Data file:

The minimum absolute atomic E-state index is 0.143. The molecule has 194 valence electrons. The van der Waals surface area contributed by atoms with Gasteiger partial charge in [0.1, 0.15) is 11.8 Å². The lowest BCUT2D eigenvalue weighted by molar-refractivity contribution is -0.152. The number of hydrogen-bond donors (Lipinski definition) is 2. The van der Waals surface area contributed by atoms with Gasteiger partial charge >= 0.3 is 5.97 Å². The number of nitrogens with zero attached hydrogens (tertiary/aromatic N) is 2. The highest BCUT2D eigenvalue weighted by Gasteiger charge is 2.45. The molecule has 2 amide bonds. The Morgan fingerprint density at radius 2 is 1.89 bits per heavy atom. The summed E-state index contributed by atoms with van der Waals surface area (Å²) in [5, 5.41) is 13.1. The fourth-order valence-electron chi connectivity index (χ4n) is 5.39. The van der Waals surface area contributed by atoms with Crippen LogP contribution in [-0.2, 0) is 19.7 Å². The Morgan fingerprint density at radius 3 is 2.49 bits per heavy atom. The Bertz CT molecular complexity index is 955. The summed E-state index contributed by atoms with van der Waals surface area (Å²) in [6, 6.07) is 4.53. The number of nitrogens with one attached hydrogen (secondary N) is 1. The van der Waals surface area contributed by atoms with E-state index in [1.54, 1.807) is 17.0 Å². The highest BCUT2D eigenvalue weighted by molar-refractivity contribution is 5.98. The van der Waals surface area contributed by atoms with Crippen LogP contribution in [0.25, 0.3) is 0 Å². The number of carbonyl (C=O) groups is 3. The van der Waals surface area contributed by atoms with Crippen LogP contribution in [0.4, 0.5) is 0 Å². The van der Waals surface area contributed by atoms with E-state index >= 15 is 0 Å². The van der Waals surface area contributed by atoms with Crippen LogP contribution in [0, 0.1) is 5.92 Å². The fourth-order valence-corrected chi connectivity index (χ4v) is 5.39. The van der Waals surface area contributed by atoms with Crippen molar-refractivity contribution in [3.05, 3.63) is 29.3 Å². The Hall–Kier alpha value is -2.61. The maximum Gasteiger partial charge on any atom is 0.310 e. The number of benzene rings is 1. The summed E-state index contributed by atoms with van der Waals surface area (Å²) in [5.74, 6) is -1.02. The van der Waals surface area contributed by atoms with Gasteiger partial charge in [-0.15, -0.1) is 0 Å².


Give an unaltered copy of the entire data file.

The minimum absolute atomic E-state index is 0.143. The molecule has 194 valence electrons. The van der Waals surface area contributed by atoms with Gasteiger partial charge in [0.1, 0.15) is 11.8 Å². The lowest BCUT2D eigenvalue weighted by molar-refractivity contribution is -0.152. The number of hydrogen-bond donors (Lipinski definition) is 2. The van der Waals surface area contributed by atoms with Gasteiger partial charge >= 0.3 is 5.97 Å². The number of nitrogens with zero attached hydrogens (tertiary/aromatic N) is 2. The highest BCUT2D eigenvalue weighted by Gasteiger charge is 2.45. The molecule has 2 amide bonds. The Morgan fingerprint density at radius 2 is 1.89 bits per heavy atom. The summed E-state index contributed by atoms with van der Waals surface area (Å²) in [5, 5.41) is 13.1. The fourth-order valence-electron chi connectivity index (χ4n) is 5.39. The van der Waals surface area contributed by atoms with Crippen LogP contribution in [-0.2, 0) is 19.7 Å². The Morgan fingerprint density at radius 3 is 2.49 bits per heavy atom. The Bertz CT molecular complexity index is 955. The summed E-state index contributed by atoms with van der Waals surface area (Å²) in [6, 6.07) is 4.53. The number of nitrogens with one attached hydrogen (secondary N) is 1. The van der Waals surface area contributed by atoms with E-state index in [1.54, 1.807) is 17.0 Å². The highest BCUT2D eigenvalue weighted by molar-refractivity contribution is 5.98. The van der Waals surface area contributed by atoms with Crippen LogP contribution in [0.25, 0.3) is 0 Å². The number of carbonyl (C=O) groups is 3. The van der Waals surface area contributed by atoms with Crippen LogP contribution in [0.4, 0.5) is 0 Å². The van der Waals surface area contributed by atoms with E-state index >= 15 is 0 Å². The van der Waals surface area contributed by atoms with Crippen LogP contribution in [0, 0.1) is 5.92 Å². The fourth-order valence-corrected chi connectivity index (χ4v) is 5.39. The van der Waals surface area contributed by atoms with Crippen molar-refractivity contribution in [3.05, 3.63) is 29.3 Å². The Hall–Kier alpha value is -2.61. The maximum Gasteiger partial charge on any atom is 0.310 e. The number of benzene rings is 1. The summed E-state index contributed by atoms with van der Waals surface area (Å²) in [5.74, 6) is -1.02. The van der Waals surface area contributed by atoms with Gasteiger partial charge in [-0.15, -0.1) is 0 Å².